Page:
Her lips pursed. Message received. “You do that.” She returned his smile, even tighter. On her way out she snatched up her bagel and coffee, dumped them in the trash, then wiped her hands as if she’d been touching filth.

Jeff sat a while and finished his breakfast, chewing on her words. But then the memory of his daughter, seeing her for the first time, chased everything else away, and he headed back to the maternity ward to check on his girls. Marta and… Caroline. He was starting to love the sound of the name Marta had added to their list. That Lillian had turned her nose up at it was just a bonus.

Voting Buddies

Jennie Walters always dresses her best when it’s time to vote. She’s doing her civic responsibility, an effort of extreme importance. She’s never missed an election, and she’s never even tried to shirk her way out of jury duty, like some she knows, like even her own husband, God rest his soul. “This is a representative democracy,” she tells anyone who will listen, “and I aim to represent my own part in it whenever I’m given the chance.”

But she had some trouble convincing her grandchildren. They’d just sit and roll their eyes when Jennie went on about voting. “People around the world have fought and died for this right,” she’d say, standing between them and the television. “Don’t you ever go taking that for granted.”

Her grandson, Spencer, could never be reasoned with—he had far too much of his mother in him—but her granddaughter, Deidre, shortly after her eighteenth birthday, was so proud to show Jennie her sticker proclaiming that she’d voted. They’d been voting buddies ever since. They made it special. They’d go to the firehouse together, stand in line, check in with the volunteers—half of whom Jennie had known since childhood—and then celebrate afterward. She’d make a fancy dinner until she could no longer manage so well in the kitchen. Deidre took over the honors at that point, first in Jennie’s house and then, when she moved out and got married, in her own. They didn’t get to vote together anymore, as Deidre lived in a different district, but there was always a celebration afterward. Year after year after year, even when Deidre had children of her own and moved to a bigger house in the next county. And even then, they’d all get together, and Jennie would tell stories about the first time she voted, and who got elected, and how even one person’s vote could make all the difference.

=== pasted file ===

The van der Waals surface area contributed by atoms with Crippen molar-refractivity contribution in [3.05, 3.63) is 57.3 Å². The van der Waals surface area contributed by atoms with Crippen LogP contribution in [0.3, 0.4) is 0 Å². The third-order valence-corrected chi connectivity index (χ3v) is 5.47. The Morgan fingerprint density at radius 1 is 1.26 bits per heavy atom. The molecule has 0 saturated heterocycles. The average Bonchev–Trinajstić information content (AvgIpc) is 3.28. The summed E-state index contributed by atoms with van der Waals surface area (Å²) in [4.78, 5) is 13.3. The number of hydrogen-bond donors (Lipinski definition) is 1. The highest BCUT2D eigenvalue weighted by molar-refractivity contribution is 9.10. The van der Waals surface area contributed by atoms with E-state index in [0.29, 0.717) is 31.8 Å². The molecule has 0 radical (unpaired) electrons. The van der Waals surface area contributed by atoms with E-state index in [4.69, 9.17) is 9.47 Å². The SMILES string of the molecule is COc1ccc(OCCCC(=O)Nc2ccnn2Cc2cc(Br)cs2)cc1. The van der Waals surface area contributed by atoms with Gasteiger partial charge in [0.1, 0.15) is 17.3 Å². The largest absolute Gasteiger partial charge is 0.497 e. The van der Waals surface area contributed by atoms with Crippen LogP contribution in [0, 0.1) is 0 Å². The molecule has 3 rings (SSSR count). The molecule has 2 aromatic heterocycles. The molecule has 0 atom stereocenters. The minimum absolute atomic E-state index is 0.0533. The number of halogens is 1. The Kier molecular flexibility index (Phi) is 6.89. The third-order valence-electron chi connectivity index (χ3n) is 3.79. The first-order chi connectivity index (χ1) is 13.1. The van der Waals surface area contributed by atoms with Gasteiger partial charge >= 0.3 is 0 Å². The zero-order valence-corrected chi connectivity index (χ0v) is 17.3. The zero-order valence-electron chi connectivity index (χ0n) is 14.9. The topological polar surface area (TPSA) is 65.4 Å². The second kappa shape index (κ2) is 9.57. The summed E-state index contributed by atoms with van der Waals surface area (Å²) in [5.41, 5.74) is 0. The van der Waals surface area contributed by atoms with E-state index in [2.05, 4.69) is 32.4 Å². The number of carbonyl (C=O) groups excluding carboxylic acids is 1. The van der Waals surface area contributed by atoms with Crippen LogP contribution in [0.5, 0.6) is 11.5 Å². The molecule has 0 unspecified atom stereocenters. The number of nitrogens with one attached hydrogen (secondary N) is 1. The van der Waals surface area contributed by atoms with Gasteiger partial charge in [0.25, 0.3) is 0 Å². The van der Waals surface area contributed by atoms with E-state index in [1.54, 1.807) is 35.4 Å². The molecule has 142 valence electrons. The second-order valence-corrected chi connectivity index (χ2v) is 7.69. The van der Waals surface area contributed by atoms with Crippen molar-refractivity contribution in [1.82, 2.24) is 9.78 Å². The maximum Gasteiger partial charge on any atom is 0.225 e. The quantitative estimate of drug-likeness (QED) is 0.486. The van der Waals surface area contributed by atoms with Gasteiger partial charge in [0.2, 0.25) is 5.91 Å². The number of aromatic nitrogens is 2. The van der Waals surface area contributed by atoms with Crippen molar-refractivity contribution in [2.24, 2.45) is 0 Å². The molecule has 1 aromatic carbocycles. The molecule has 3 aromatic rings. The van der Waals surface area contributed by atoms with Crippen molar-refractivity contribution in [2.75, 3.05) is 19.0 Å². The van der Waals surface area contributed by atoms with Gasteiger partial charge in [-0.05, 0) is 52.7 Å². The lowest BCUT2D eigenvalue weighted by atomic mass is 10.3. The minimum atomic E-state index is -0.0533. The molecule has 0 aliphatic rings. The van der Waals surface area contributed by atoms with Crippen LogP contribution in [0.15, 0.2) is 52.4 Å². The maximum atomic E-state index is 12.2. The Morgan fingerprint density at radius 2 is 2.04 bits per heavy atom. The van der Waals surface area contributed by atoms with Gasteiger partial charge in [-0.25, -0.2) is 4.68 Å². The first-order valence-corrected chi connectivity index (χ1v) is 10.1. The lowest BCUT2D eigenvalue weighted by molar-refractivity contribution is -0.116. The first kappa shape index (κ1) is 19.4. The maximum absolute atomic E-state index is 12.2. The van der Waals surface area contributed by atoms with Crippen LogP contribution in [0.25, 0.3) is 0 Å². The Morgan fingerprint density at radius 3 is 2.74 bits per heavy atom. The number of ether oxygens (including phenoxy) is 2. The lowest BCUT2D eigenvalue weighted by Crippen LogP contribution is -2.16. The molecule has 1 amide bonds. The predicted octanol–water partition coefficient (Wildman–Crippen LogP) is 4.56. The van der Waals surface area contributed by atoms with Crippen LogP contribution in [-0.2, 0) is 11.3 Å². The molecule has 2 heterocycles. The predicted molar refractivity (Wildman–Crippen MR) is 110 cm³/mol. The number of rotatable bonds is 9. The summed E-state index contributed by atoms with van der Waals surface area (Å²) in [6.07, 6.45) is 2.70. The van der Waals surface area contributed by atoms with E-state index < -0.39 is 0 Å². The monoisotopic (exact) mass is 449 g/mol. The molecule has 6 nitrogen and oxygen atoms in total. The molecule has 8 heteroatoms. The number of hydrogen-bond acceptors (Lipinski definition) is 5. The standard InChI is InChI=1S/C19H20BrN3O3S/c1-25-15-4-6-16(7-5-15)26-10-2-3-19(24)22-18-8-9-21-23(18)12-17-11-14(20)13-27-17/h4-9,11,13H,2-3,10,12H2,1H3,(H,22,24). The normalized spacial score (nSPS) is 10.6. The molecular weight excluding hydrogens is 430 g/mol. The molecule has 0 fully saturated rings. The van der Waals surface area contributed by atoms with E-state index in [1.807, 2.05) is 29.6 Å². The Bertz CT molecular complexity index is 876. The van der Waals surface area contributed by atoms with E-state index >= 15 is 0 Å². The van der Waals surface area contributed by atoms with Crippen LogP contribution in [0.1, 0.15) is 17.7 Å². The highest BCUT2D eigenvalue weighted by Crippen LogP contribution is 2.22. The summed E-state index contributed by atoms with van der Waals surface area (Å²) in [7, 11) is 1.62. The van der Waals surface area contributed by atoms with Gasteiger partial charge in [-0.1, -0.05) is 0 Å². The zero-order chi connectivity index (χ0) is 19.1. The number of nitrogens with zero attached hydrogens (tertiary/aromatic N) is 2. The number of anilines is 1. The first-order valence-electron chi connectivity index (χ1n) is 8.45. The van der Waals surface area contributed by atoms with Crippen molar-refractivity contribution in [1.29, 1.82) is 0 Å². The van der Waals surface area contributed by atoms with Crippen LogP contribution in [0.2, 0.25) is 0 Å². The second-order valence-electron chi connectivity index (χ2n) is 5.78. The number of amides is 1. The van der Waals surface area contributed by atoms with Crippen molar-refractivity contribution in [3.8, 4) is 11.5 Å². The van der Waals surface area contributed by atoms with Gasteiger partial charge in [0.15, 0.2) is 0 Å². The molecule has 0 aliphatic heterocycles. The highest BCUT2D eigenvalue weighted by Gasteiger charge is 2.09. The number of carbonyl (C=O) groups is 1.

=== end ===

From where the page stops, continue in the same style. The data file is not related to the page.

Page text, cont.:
But then Deidre moved up north for a new job, a wonderful opportunity. That took some adjustment, and Jennie was happy for her granddaughter, but she felt terribly sad on Election Days. Even though they chatted on the computer thingie, it wasn’t even close to all of them being together.

This November she felt even worse. A fall had left her laid up temporarily, and Jennie didn’t even know if she could get out of the house to go vote.

“Get an absentee ballot, Grandmama,” Deidre said over the phone. “It’s easy. Lots of people do it.”

“That ‘lots of people’ is not going to be me! I am going to that firehouse if I have to call a fireman and have him carry me there.”

There was a long silence on the line. “Grandmama. You don’t have anyone there taking care of you? What happened to that nurse’s aide?”

“Pfft. She doesn’t even believe in voting, can you just imagine?”

“You get that ballot,” Deidre said.

Jennie promised she would, but it was all so confusing. First she had to get to the right website, then find a form to even apply for a ballot, then wait to get the ballot, then mail that in…how could she trust all those people? What if her vote didn’t get counted because she was not there to see it? She wasn’t too proud to admit that she cried a little while sitting at that computer in her wheelchair. But it didn’t sit easily on her that this would be the first election year in which she wouldn’t vote.

In fact on the big day, she didn’t bother getting out of bed until close to noon. She didn’t even look at the television while she got herself together. Just played some old music and wheeled herself to and fro doing this and that. When the computer thingie rang, she knew it would be Deidre, and she doubted she’d have the strength to talk to her without crying.